The Frequency of Occurrence of Hyponatremia

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InstitutiinDuring the research, there was little information gathered from other previous studies that yielded similar observation except from Prasad et al. and the Indian studies. It was clear that hyponatremia can easily be described using variable frequencies in majority of children and young adults. However, in most cases, the described variable frequency differs based on the degree of hyponatremia and the difference in age among pediatric patients (Berry & Belsha 1999). In our methodology, a sample size of 162 children was taken and admitted to Pediatric Intensive Care Unit (PICU), which is observed to be less than that of Prasad et al. and Indian whose sample sizes were 727 children and 500 children respectively. By comparing the childrens Mean +SD age among the three studies, it is perceived that Indian mean +SD of 4.32+_3.935 years is greater than our estimated mean +SD of 3.29+_3.93 years and that of Prasad et al. 3.14+_3.18 years.

The results on the frequency distribution of serum sodium concentration among the sample size in our research methodology shows that it is less than the frequency distribution of serum sodium concentration in both Prasad et al. and Indian researches.

According to Prasad et al. study, the frequency of hyponatremia in summer (36%) was one and half times that of winter (24%). The study also concludes that the frequency of severe hyponatremia was 7.6% in summer and 5.4% in winter. It discusses that the frequency of hyponatremia was 26% in Pneumonia and 33% in meningoenceophalitic illness, which was higher during summers as compared to winters. The study also assumes that about 80% of cases of hyponatremia that were associated with acute respiratory illness, meningitis, and seizures were of dilution type (Prasad et al. 1994). According to the Indian study, the frequency of hyponatremia was 20.54% cases in meningitis, 12.43% in pneumonia and 7.56% in seizures. The study also explains that among children with congenital heart diseases 67% had hyponatremia (Prasad et al. 1997).

In normal cases, sodium concentration of plasma is often maintained between 135 and 145 mmol/L and in case it drops to less than 135mmol/L, a case of Hyponatremia is experienced. Hyponatremia in pediatric intensive care patients is normally subordinate to some conditions such as heart failure, renal failure and pneumonia. Some previous studies assume that hyponatremia can be seen in patients suffering from renal diseases such as nephritic syndrome. Hyponatremia is at times associated with several types of cancers such as leukemia (Chiang, Wattad & Hill 1992). This study assumes that in the category of mild hyponatremia using a sample size of 162 patients, 36% of neurological cases, 78.9% of cardiac cases, and 70.7% of patients diagnosed with respiratory diseases were discharged, and 12.2% of the patients died. Among the shock cases noted down, 36.4% were discharged and 10.5% died in the same category whereas 18.4% and 13.2% of patients were discharged in moderate and severe hyponatremia, respectively (Shann & Germer 1996). In addition, records of trauma cases showed that all of the patients were discharged with mild hyponatremia.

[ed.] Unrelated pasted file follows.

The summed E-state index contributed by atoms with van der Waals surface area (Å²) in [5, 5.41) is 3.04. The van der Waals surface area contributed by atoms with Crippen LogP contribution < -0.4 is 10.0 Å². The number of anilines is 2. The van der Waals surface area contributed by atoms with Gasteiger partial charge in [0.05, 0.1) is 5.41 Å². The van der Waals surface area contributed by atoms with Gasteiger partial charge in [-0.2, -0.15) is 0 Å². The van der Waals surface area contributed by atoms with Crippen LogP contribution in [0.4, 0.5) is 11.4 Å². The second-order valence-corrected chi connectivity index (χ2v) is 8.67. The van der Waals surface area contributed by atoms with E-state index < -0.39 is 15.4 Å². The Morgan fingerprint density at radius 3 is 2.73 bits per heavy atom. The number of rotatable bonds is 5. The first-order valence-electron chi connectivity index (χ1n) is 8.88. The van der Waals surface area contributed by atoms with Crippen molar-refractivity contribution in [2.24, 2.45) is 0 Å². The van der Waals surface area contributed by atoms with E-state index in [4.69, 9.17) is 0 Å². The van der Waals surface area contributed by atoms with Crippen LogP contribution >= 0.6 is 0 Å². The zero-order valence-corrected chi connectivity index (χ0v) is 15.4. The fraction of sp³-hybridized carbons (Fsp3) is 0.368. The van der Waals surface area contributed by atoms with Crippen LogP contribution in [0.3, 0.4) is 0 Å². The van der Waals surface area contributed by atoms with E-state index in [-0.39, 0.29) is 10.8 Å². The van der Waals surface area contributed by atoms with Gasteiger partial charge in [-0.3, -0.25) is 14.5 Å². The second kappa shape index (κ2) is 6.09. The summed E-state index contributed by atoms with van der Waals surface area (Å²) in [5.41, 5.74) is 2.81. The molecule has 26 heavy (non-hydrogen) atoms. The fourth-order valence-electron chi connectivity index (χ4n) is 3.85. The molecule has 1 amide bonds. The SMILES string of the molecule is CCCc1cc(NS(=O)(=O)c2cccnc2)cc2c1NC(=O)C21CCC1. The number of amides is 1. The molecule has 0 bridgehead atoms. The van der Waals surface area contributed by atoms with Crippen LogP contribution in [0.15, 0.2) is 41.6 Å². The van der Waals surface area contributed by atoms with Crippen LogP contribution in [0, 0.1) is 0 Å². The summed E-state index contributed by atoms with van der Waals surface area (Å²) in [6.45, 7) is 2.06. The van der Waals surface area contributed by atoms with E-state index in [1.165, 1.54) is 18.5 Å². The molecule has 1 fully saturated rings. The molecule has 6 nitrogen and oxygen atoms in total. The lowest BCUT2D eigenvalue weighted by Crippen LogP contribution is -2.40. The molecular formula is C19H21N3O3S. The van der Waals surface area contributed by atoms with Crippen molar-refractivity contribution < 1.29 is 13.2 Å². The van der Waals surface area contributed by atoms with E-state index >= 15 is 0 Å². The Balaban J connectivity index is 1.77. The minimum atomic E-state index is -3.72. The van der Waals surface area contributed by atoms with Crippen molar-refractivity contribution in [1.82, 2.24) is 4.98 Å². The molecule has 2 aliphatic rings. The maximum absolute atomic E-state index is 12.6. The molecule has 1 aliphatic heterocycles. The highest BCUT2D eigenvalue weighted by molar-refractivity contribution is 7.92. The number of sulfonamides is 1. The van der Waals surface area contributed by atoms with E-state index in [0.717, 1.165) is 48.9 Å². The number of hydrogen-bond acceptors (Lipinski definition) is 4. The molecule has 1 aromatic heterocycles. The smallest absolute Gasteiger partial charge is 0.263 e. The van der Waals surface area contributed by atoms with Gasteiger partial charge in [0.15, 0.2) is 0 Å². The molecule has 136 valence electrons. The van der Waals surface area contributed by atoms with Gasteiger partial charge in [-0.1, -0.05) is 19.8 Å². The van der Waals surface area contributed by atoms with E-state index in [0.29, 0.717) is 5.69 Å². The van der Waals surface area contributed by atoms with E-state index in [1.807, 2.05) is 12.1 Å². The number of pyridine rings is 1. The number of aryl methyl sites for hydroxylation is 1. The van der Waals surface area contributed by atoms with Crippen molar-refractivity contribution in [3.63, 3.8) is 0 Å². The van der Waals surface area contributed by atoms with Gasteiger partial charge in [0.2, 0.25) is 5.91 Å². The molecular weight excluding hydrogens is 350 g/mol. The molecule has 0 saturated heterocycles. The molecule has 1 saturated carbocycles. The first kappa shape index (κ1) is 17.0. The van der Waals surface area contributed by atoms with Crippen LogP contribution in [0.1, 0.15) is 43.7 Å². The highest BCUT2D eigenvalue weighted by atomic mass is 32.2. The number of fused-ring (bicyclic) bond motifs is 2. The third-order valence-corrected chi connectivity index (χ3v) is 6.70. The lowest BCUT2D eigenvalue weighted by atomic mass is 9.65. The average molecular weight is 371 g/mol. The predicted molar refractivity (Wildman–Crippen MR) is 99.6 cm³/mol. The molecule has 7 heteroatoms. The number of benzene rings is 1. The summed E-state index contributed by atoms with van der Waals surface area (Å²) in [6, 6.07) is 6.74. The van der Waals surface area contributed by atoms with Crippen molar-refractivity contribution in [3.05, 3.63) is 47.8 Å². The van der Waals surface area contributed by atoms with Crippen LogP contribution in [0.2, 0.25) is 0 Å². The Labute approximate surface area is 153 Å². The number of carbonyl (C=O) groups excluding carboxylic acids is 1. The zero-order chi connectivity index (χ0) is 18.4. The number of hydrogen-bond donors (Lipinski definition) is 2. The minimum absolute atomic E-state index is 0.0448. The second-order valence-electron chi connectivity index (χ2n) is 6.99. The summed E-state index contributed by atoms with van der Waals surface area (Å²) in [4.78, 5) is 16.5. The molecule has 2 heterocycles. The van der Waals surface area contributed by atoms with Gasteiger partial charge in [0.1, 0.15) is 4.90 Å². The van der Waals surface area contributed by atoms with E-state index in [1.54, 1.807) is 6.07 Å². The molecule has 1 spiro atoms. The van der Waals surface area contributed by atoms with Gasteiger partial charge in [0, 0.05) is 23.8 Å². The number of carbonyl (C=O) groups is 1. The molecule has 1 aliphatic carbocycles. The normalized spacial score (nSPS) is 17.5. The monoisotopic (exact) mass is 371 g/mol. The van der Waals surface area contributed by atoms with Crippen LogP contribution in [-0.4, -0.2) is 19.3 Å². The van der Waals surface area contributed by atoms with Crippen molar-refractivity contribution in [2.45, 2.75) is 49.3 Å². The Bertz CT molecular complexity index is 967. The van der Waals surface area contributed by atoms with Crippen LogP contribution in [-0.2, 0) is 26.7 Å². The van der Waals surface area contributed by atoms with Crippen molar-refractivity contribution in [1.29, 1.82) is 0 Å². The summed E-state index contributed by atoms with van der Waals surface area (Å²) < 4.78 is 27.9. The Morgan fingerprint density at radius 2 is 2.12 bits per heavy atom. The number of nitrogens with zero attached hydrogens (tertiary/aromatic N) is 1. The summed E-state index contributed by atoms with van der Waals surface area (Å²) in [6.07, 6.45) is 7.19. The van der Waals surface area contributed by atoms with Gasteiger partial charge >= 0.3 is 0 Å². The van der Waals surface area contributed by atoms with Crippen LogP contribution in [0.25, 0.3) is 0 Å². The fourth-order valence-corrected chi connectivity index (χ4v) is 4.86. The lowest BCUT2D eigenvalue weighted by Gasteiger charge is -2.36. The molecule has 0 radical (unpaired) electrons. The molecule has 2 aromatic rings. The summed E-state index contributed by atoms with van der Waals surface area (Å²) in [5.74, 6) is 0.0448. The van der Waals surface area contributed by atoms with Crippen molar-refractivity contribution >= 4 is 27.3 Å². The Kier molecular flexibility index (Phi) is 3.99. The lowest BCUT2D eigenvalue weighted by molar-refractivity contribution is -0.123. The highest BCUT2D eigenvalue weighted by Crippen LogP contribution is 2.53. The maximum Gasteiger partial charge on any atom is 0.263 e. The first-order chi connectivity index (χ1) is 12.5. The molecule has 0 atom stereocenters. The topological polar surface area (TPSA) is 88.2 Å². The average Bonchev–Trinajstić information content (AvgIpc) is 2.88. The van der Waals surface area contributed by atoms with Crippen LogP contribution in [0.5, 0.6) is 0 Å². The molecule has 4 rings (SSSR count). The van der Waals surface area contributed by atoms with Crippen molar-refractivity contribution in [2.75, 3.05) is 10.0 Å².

Additionally, the level of mortality linked to hyponatremia is frequently high. It is sometimes hard to establish the exact Hyponatremias effect to the rates of mortality as a result of the traditional other high risk co-morbid disorders coexistence. For instance, some researches assume that patients who developed seizures have a higher mortality level. Nevertheless, extreme hyponatremia in pediatric patients is frequently linked to 20-times higher mortality especially when in comparison with unselected patients of similar age range. In the availability of substantial co-morbidity disorders, it is sometimes difficult to evaluate the exact effect of hyponatremia that would result to death (Fraser, Ayus & Arieff 1992).

REFERENCES

Chiang ML, Wattad A & Hill LL. (1992). Hyponatremia in hospitalized children. Chicago:

Chicago University Press. Print

Fraser CL, Ayus JC & Arieff AI. (1992). Hyponatremia and death or permanent brain damage

in healthy children. London: McGraw Hill. Print

Shann F & Germer S. (1996). Hyponatremia associated with pneumonia or bacterial meningitis.

Arch Dis Child. New York: Prentice Hall. Print

Berry PL & Belsha CW. (1999). Hyponatremia. Pediatric Clinic North America. Arch Dis Child.

New York: New York University Press. Print

Prasad et al. (1997). Hyponatremia in sick children seeking pediatric emergency care. Indian

Pediatrics. India: University College of Medical Science and GTB Hospital

Prasad et al. (1994). Hyponatremia in sick children: A market of serious illness. Indian

Pediatrics. India: University College of Medical Science and GTB Hospital

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